War Crimes in Bosnia: Ineffective Justice

War Crimes in Bosnia: Ineffective Justice

During the Yugoslav war, 20,000 people were victims of sexualised violence. But expert opinions show that the Bosnian judiciary is only slowly coming to terms with the matter.

Carla Del Ponte and Men in Headdresses

Cooperation with the Bosnian judiciary was sluggish from the start, said ICTY chief prosecutor Carla Del Ponte back in 2003 Photo: Damir Sagolj/Reuters

BELGRADE taz | In mid-October, several portrait photographs are hanging in a small gallery in downtown Belgrade. They show the faces of young people, some with their mothers. They call themselves Children of War. Because some of them were born because their mothers were raped during the Bosnian war from 1992 to 1995. They still feel the effects of the war today: their existence is a social taboo. They are excluded and receive no state support.

20,000 people were casualties during the Yugoslav wars sexualized violence. Few were able to bring their tormentors to justice or receive compensation. A report commissioned by the Bundestag Vice-President Aydan Özoguz (SPD), which is available exclusively to the taz, now comes to the conclusion that crimes of this kind in Bosnia and Herzegovina are only insufficiently investigated.

According to this, various actors complain that the Bosnian judiciary has only been ineffective and slow in bringing war crimes to justice since 2004. Complex procedures in particular are still pending 27 years after the end of the war. They are often deferred to meet completion quotas.

In a 2020 report, the UN Committee on the Elimination of Discrimination against Women concludes that “investigations into conflict-related sexual violence in Bosnia and Herzegovina have been ineffective and slow, and that compensation and support for victims has been inadequate.”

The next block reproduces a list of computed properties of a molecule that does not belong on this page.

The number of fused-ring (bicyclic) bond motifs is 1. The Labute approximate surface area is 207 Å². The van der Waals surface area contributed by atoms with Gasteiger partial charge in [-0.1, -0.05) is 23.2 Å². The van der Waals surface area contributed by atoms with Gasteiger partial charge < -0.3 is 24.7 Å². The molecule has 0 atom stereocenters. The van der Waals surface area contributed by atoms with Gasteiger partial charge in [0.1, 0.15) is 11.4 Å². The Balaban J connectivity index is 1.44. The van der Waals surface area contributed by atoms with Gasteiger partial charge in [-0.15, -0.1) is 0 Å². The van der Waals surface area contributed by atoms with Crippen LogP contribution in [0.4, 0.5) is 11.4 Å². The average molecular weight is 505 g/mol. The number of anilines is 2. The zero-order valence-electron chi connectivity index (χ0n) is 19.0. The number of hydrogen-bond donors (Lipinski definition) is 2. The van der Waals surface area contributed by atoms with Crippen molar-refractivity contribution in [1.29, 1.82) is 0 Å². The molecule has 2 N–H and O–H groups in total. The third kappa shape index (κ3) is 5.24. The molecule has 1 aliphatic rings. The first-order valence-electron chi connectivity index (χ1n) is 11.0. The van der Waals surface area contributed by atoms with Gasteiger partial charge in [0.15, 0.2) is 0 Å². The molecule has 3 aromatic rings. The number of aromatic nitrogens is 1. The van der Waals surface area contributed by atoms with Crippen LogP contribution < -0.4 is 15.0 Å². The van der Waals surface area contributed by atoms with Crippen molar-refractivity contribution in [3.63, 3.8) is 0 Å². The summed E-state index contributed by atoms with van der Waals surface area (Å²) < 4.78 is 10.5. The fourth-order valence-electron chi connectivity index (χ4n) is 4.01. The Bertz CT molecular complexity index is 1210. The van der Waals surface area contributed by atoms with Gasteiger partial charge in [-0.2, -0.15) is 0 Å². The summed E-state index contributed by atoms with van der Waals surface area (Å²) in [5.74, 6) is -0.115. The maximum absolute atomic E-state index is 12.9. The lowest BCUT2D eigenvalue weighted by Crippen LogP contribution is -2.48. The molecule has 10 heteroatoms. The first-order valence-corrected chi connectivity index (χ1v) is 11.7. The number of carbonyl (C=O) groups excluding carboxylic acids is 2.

Difficult cooperation with Bosnian judiciary

“The report underlines that there is a lack of support and compensation, especially for victims of sexualized violence,” Özoguz told the taz. “Giving them access to effective procedures and compensation is essential.”

In 2008, Bosnia established a national strategy for dealing with war crimes and a body specially set up for this purpose was to monitor compliance. But the complicated cooperation between the higher Bosnian judiciary and the district and cantonal courts causes problems: there is a processing backlog at both levels.

According to an OSCE report, at least 571 cases involving 4,498 suspects were still pending in 2020. And those are just the cases where the perpetrators are already known.

According to the OSCE report, the completion rate has been falling steadily since 2017. In 2020, the judiciary completed a total of 18 cases, with a final conviction of 52 percent. In 2016, the judiciary brought 67 cases to an end, 63 percent with a conviction.

Until 2017, the Hague-based International Criminal Tribunal for the Former Yugoslavia (ICTY) focused on prosecuting the political and military leaders of the former warring factions. The Bosnian courts, on the other hand, should primarily deal with cases against lower command levels. A chamber was specially set up for this purpose. That changed in 2017. Since then, one of the United Nations mandated tribunal the processing by the Bosnian judiciary.

Cooperation with the Bosnian judiciary had been sluggish from the start, said ICTY chief prosecutor Carla Del Ponte back in 2003. In particular, the Republic of Srpska, one of the constituent republics in Bosnia and Herzegovina, and the Bosnian Croat Party had resisted.

Loud nationalism in the Balkan state

Regional differences can still be seen today. While in the Federation of Bosnia and Herzegovina and the Brčko District the conviction rate for cases of sexualized violence in the period 2004 to 2016 was 90 percent, in the Republic of Srpska it was only 50 percent.

Meanwhile, 27 years after the end of the war, many defendants are too old or ill to stand trial. Others have died in the meantime. “Procedures must become faster and more effective,” says Özoğuz. “Only in this way can the important reconciliation between the ethnic groups in Bosnia and Herzegovina progress.”

But currently are the nationalist tones in the Balkan country louder than it has been since the end of the war. Serbian nationalist leader Milorad Dodik has repeatedly called for the secession of the Republic of Srpska, and the October elections were not without incident either.

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